Circle with Disney has made it easy to pause the internet in a number of different ways, allowing you to use the feature in whichever way makes sense for your situation.
Having family dinner? Just pause the entire family! That pause button there on the home page will do the trick.
Need one child to be off the internet for a period of time? Maybe they are grounded or perhaps they just need to finish their homework before they are allowed to have their screen time. Use the pause button on the individual profile.
What if you need to pause just one of the devices? I often pause my laptop so the kids don't sneak it when I'm not looking and use it to watch Netflix or play AnimalJam. In that case, just go to your list of devices, and then pick the device you would like to pause. And then—you guessed it!—use the pause button on that device.
Are there ways around the controls set by Circle with Disney?
Circle with Disney is not a magical device that absolves you from overseeing the limits you use it to set. Kids are smart, and they will figure out ways around everything if they can! That is why we need devices like Circle with Disney!
That said, by paying attention to how my children were getting around the controls, I have been able play defense and outsmart them. Here are the top ways they have gotten around the controls and how I have dealt with it:
Defaulting to data when they hit their limits
This one was the hardest one to figure out for me, but I did it! Not only did I not like that they were still using the internet when their limits were up, they were using more data than normal.
(We are an iphone family, so this workaround only works on iphones and I don't know if it's possible for Android.)
1. Go to settings and choose cellular.
2. Go through the list of apps and choose which ones you do not want your child accessing via data. Use the toggle switch to restrict them to wi-fi only.
3. Go back to the main settings page.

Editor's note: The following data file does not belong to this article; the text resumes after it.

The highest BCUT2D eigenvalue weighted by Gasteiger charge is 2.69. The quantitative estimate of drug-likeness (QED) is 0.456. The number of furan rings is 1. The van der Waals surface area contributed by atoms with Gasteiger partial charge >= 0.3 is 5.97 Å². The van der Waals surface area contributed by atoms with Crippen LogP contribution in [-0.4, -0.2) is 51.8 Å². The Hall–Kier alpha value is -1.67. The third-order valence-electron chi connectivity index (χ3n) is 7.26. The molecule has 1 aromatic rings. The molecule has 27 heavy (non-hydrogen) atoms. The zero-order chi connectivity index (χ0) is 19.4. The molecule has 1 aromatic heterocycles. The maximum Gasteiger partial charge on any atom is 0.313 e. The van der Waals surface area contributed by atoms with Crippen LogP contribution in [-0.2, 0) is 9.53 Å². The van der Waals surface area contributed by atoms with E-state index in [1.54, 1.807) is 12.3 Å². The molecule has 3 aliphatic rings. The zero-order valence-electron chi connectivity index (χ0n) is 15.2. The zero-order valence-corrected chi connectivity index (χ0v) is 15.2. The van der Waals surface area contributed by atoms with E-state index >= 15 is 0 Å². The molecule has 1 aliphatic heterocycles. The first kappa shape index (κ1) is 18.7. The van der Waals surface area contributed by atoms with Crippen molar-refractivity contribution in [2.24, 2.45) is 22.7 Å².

4. Choose general and then choose enable restrictions.
5. Create a passcode for the restrictions (be sure to choose one your child won't be able to guess!).
6. Scroll down to the "allow changes" section.
7. Click cellular data.
8. Click "do not allow"
Now when your child tries to use an app with data, it won't work and will direct them to change the settings. But because they don't have the passcode, they will not be able to change the settings.
This has worked well for us, however Circle with Disney will be releasing another app soon that will also restrict data usage. Stay tuned for that!
Using a less restricted device when they hit their limits
Time's up? No worries, I'll go steal mom's laptop or the home computer. The easiest way around this is to have those devices on pause unless someone is using them. The other thing I have done is to put difficult passcodes on each computer, ipad, and phone that only my husband and I know.
This works well, but you have to remember to put the device back on pause after using it, or to make sure the computer is on lock screen when you get up.
Using a less restricted device to access a game or website they shouldn't
Sophia, my 9-year-old, loves to play AnimalJam. Because it is a kid-friendly game, it isn't restricted in her filter. Instead I have a custom filter set up, and I just toggle it on and off as she is allowed to play. However, she has the habit of hopping on other devices whenever she can in order to play, so now there is a custom filter for AnimalJam on every single device in the household!
Using mom or dad's phone to change the restrictions
Having a pretty tight passcode on your phone helps, but sometimes I give my phone to my kids to play games or to do something else. Luckily, you can enable a passcode right on the Circle with Disney app.
I'm sure there are many other ways to get around it that my kids haven't found yet, too. But I'm not too worried about it because when they do find them, I will figure out a way around it. My kids may be smart, but I am still the parent.
Is it worth it?
For just $99, Circle with Disney has changed the screen time culture in our home for the better. It has allowed me to more easily enforce rules that were already in place—rules that were not being enforced before because I couldn't always keep track of screen time minutes and who was using which device.
As the parent, I have appreciated how Circle with Disney has freed my parenting time up for other things. Things like helping with homework, helping with music practice, and spending more quality time with my kids.
To purchase your own Circle with Disney device, click here: MeetCircle. When you purchase using this link, you will also be added to a message board that will connect you with other parents using the device. It's a great resource to see how others are using it in their homes. You can also ask all your questions there and they will be answered by a representative of the company or other parents. You can also purchase one at Amazon by clicking here: Circle with Disney at Amazon.
See the linky parties I link up to here.